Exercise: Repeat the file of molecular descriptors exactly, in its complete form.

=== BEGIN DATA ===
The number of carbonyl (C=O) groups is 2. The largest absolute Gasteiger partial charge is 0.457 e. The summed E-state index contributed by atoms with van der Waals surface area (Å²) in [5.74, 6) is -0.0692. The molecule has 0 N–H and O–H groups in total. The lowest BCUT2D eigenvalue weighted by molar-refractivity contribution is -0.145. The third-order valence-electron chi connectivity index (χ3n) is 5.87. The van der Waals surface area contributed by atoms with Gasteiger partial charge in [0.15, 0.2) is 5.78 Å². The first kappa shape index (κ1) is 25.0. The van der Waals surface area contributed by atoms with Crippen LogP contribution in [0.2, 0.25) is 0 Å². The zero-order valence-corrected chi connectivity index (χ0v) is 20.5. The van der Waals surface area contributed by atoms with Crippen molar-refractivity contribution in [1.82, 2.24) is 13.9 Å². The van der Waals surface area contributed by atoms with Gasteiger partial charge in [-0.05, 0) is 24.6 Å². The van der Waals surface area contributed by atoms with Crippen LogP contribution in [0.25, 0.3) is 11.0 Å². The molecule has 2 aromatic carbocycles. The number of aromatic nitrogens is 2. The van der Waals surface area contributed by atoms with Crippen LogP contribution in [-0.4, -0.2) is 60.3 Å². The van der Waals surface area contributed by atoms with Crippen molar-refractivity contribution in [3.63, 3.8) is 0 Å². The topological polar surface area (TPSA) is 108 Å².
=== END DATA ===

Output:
The number of carbonyl (C=O) groups is 2. The largest absolute Gasteiger partial charge is 0.457 e. The summed E-state index contributed by atoms with van der Waals surface area (Å²) in [5.74, 6) is -0.0692. The molecule has 0 N–H and O–H groups in total. The lowest BCUT2D eigenvalue weighted by molar-refractivity contribution is -0.145. The third-order valence-electron chi connectivity index (χ3n) is 5.87. The van der Waals surface area contributed by atoms with Gasteiger partial charge in [0.15, 0.2) is 5.78 Å². The first kappa shape index (κ1) is 25.0. The van der Waals surface area contributed by atoms with Crippen LogP contribution in [0.2, 0.25) is 0 Å². The zero-order valence-corrected chi connectivity index (χ0v) is 20.5. The van der Waals surface area contributed by atoms with Crippen molar-refractivity contribution in [1.82, 2.24) is 13.9 Å². The van der Waals surface area contributed by atoms with Gasteiger partial charge in [-0.05, 0) is 24.6 Å². The van der Waals surface area contributed by atoms with Crippen LogP contribution in [0.25, 0.3) is 11.0 Å². The molecule has 2 aromatic carbocycles. The number of aromatic nitrogens is 2. The van der Waals surface area contributed by atoms with Crippen LogP contribution in [-0.4, -0.2) is 60.3 Å². The van der Waals surface area contributed by atoms with Crippen molar-refractivity contribution in [3.63, 3.8) is 0 Å². The topological polar surface area (TPSA) is 108 Å².